4. Black tea has a potent and sometimes bitter taste. It will reportedly help protect your skin from UV rays and could help lower blood pressure. [4][14] This tea contains more caffeine than any other type of tea but is only half the caffeine of a standard cup of coffee. Steep this tea in 195ºF to 205ºF water for 1 to 2 minutes.

5. Pu’erh tea has an earthy and smooth flavor. Research has indicated that it has many health benefits and can aid in controlling blood sugar levels. [15] Legend has it that pu’erh tea was given as a dowry by a Chinese princess sometime in 641 AD. Steep this tea in 212ºF degree water for 3 to 4 minutes.

6. Mate tea has a strong, grassy, and slightly bitter taste. According to researches, some of its health benefits include higher bone mineral density and satiety which can help promote weight loss. [16] Steep this tea in 208ºF degree water for 3 to 5 minutes.

7. Herbal teas come in various flavors ranging from rose, peppermint, jasmine, chamomile, and vanilla. It depends on the herbs and spices used to make the blend. Herbal teas have various health benefits depending on the tea. Chamomile is known to help with sleep and peppermint helps ease indigestion. Steep these teas in 208 degree water for 5 to 6 minutes. [17][18]

8. Rooibos tea has a licorice-like flavor with a sweet and slightly nutty taste. Studies have shown that it helps reduce stress, protects the heart, and is known for detoxifying and protecting the liver. [19] Steep this tea in 208ºF water for 5 to 6 minutes.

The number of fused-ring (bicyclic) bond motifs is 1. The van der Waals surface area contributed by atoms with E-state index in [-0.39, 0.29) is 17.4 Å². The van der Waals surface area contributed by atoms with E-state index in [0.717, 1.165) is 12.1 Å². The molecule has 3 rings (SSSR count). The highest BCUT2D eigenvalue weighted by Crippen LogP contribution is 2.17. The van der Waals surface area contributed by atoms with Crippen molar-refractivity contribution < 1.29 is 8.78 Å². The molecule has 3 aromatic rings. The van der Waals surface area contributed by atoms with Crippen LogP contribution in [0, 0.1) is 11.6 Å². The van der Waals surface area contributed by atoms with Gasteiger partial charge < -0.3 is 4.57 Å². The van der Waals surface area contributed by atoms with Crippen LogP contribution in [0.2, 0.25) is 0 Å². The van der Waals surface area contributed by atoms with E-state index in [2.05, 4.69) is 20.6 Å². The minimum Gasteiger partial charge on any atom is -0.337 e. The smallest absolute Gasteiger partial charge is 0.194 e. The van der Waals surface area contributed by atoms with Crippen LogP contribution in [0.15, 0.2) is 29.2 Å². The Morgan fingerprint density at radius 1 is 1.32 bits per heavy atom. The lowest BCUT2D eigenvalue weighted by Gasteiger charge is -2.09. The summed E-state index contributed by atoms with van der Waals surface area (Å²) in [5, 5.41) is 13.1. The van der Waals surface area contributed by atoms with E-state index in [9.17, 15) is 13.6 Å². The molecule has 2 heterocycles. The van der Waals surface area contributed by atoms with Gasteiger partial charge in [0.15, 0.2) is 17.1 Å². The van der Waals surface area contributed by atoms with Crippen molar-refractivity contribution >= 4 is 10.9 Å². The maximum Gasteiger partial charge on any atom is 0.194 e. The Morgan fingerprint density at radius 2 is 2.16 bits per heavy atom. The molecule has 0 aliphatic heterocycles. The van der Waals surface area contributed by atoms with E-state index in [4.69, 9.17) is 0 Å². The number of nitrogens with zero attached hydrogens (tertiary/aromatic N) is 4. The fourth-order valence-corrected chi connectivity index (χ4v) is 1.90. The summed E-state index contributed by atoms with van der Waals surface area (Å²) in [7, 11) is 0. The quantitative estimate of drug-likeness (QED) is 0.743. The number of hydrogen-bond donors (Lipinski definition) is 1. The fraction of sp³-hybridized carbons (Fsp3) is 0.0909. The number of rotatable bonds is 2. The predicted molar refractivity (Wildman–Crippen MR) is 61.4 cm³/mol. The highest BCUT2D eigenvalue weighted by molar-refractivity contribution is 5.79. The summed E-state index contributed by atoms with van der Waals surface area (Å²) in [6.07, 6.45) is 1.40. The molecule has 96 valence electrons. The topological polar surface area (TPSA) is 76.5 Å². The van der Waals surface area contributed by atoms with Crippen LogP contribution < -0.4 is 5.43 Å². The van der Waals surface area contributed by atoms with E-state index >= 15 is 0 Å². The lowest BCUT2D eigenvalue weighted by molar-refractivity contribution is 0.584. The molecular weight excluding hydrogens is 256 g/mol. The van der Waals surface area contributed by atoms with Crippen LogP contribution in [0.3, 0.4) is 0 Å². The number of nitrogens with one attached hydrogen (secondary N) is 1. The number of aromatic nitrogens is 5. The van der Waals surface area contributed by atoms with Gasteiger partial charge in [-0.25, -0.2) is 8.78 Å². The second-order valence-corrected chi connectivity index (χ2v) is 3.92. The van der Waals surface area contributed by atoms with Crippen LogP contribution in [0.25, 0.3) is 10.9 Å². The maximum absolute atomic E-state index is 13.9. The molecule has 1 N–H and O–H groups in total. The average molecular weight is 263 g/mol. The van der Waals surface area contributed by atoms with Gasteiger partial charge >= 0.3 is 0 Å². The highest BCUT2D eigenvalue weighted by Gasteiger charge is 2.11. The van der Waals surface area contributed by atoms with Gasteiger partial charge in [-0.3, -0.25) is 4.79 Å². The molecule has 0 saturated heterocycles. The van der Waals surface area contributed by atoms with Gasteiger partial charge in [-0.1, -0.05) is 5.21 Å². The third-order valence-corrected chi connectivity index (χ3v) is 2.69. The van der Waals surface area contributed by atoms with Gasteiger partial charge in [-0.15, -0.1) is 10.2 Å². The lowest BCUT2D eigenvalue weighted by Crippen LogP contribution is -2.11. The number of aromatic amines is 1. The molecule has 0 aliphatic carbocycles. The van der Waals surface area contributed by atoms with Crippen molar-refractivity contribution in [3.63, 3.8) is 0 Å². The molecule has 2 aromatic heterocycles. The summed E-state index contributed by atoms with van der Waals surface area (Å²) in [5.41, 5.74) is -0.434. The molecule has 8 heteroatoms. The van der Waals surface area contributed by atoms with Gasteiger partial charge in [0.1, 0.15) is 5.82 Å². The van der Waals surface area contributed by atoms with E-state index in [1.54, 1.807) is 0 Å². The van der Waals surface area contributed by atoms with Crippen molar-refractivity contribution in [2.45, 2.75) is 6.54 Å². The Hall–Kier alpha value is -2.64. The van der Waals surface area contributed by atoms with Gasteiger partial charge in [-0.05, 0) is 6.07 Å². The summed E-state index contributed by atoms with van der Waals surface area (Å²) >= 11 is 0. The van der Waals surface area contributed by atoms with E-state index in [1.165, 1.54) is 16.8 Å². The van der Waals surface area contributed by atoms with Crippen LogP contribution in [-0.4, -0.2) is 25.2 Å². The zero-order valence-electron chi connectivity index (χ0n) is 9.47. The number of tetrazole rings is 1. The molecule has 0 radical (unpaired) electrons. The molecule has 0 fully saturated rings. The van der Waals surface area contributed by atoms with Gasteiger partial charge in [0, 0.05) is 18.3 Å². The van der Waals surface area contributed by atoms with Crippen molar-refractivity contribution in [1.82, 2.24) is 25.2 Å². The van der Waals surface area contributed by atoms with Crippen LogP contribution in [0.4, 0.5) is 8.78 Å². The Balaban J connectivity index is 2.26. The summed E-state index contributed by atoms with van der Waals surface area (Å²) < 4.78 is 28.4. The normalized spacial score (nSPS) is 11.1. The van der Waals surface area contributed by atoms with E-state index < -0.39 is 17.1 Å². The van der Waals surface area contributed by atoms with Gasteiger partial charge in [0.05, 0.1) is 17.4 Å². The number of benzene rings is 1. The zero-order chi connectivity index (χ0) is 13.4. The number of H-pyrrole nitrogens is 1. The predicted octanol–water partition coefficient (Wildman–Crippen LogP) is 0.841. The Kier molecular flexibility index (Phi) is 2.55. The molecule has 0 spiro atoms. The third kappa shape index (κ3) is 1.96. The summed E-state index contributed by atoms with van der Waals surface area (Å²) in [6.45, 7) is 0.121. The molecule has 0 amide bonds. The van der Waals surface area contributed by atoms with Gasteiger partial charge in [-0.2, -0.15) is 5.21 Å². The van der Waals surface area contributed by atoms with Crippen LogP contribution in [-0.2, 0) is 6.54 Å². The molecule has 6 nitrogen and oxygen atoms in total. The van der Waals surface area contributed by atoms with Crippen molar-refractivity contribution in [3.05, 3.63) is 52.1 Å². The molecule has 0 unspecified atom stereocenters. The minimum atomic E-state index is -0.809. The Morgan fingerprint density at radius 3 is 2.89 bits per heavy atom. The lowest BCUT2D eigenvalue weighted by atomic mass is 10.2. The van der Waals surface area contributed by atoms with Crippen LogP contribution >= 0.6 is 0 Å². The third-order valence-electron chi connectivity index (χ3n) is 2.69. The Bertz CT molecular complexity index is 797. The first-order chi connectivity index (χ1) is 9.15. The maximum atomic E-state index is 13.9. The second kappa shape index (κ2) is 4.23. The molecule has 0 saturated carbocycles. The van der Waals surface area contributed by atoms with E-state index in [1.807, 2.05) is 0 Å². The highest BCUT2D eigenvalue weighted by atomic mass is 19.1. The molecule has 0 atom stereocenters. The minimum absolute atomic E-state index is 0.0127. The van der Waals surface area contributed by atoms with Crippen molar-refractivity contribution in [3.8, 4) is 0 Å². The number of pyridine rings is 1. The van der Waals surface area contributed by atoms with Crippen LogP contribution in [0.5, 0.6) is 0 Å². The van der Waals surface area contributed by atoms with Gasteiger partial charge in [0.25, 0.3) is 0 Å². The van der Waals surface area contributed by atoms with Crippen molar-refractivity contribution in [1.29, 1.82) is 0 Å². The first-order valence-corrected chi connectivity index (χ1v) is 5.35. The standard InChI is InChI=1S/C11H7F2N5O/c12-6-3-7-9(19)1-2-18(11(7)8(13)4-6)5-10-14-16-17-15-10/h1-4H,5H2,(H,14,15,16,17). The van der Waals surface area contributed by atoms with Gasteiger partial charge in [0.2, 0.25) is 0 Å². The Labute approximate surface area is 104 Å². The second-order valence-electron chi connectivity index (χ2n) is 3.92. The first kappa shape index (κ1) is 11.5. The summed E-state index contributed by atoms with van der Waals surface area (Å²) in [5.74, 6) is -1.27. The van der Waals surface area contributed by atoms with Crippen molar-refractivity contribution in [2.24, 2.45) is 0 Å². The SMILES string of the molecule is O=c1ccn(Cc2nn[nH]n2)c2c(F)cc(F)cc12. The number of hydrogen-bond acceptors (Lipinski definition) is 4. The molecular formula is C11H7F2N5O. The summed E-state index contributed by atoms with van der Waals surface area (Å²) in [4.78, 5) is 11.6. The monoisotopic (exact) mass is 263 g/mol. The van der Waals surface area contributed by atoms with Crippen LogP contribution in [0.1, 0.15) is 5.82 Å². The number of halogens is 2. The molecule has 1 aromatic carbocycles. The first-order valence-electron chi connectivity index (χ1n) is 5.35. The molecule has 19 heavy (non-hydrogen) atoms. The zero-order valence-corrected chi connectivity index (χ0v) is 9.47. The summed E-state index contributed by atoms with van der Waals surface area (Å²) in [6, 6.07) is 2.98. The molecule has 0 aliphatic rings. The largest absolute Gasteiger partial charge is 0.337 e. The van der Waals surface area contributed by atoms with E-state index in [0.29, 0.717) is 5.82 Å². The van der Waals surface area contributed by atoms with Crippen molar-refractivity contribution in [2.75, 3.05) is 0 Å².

References:

[1] http://www.today.com/series/one-small-thing/top-10-health-benefits-drinking-tea-t81111

[2] http://www.cbsnews.com/news/study-tea-boosts-immune-system/

[3] http://onlinelibrary.wiley.com/doi/10.1002/14651858.CD008650.pub2/abstract;jsessionid=D090F08B87054FDFD38D9…/

[4] https://www.ncbi.nlm.nih.gov/pubmed/14519829

[5] http://www.maturitas.org/article/S0378-5122(12)00270-8/abstract

[6] https://www.ncbi.nlm.nih.gov/pubmed/21995704

[7] https://www.ncbi.nlm.nih.gov/pubmed/21698507

[8] https://www.ncbi.nlm.nih.gov/pubmed/12094635

[9] https://www.ncbi.nlm.nih.gov/pubmed/19128856

[10] https://www.ncbi.nlm.nih.gov/pubmed/16582024

[11] https://www.ncbi.nlm.nih.gov/pubmed/11209110

[12] https://www.ncbi.nlm.nih.gov/pubmed/11694607

[13] https://www.ncbi.nlm.nih.gov/pubmed/13678386

[14] https://www.ncbi.nlm.nih.gov/pubmed/23038021

[15] https://www.ncbi.nlm.nih.gov/pubmed/23057679

[16] https://www.ncbi.nlm.nih.gov/pubmed/22130241

[17] https://www.ncbi.nlm.nih.gov/pubmed/26483209

[18] https://www.ncbi.nlm.nih.gov/pubmed/18630390

[19] https://www.ncbi.nlm.nih.gov/pubmed/20833235